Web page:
Theresa Contreras and her talented team of makers at L&G Enterprises in San Dimas, California are tirelessly tricking out the vehicle with a cabinet of curiosities behind the rear door, 'zine/comix library behind the side door, projection screen for viewing psychotronic films, a mobile video blogging studio, and numerous amenities like a 3D printer and cold drip coffee maker. Oh, and just wait until you see the mindbending exterior artwork from our hyper-talented friends at We Buy Your Kids. Below, rough blueprints and in-progress shots of the woodwork and the interior.

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Desklamp comes alive with Arduino

Add a few servomotors and an Arduino to a desklamp to make an appliance that seems to be alive.

Pinokio is an exploration into the expressive and behavioural potentials of robotic computing. Customized computer code and electronic circuit design imbues Pinokio with the ability to be aware of its environment, especially people, and to expresses a dynamic range of behaviour. As it negotiates its world, we the human audience can see that Lamp shares many traits possessed by animals, generating a range of emotional sympathies. In the end we may ask: Is Pinokio only a lamp? – a useful machine? Perhaps we should put the book aside and meet a new friend.

Pinokio

HOWTO make your own chocolate chip cookie milk-cups

On Instructables, Klee67 has remade the chocolate chip cookie shot glass recipe in a home version that anyone can bake. Her tutorial starts with a modified version of the Serious Eats "Best Chocolate Chip Cookie" (increasing the flour and beating more), baked in a popover pan with molds made from corks, foil, paper towel rolls and baking parchment. She's still looking for a viable glaze to keep the seepage to a minimum. Do you have any ideas?

Here's a review of the Mark II cookie-cups that cronut inventor Dominique Ansel sells at his NYC bakery.

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How a coffee-order chatbot turned into a bank


This great 2011 post by Roy Rapoport tells the story of how a software company created and incrementally improved a chat-bot that collected and organized the team's coffee orders -- and how the system grew, drip by drip, into a full-fledged bank. Rapoport presents it as a cautionary tale about feature creep -- but it's also a neat parable about how all currency arises from debt, which is the thesis of Debt: The First 5,000 Years, which is one of the most provocative books I've read in years.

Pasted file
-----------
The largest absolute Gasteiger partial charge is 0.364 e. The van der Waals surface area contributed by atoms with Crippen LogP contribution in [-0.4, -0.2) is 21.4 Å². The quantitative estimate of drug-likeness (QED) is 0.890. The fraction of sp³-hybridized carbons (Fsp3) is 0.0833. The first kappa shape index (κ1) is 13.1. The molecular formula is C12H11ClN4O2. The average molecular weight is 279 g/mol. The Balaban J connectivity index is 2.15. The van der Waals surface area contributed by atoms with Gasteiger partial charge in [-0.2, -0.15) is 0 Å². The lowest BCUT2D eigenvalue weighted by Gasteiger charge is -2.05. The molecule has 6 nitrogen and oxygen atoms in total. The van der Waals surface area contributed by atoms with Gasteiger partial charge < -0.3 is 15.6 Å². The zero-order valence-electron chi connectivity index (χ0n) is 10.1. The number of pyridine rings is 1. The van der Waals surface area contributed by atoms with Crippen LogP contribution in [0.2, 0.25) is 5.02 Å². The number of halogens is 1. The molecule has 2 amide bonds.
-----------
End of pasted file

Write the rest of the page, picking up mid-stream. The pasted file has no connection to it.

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Kickstarting Scratchjr: Scratch programming for under-eights!

Mitchel Resnick runs the MIT Media Lab's Lifelong Kindergarten lab, from which came the amazing, kid-friendly Scratch programming language. He writes, "We just launched a Kickstarter campaign for ScratchJr, an introductory programming language that enables young children (ages 5-7) to create their own interactive stories and games. As young children code with ScratchJr, they learn how to create and express themselves with the computer, not just interact with it. In the process, children develop design and problem-solving skills, and they use math and language in a meaningful and motivating context, supporting the development of early-childhood numeracy and literacy.

ScratchJr is a variation of our Scratch programming language, used by millions of people (ages 8 and up) around the world. In creating ScratchJr, we redesigned the interface and programming language to make them developmentally appropriate for younger children, carefully designing features to match young children's cognitive, personal, social, and emotional development."

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Carved crayons -- now with color!


Both Mark and I have sung the praises of Hoang Tran's hand-carved pop-culture crayons (I have one in my office!).

But Tran has really gone to a new level, adding detail and sparing color not seen in the earlier works. These new pieces are on display in a Tumblr called Wax Nostalgic, and they're magnificent.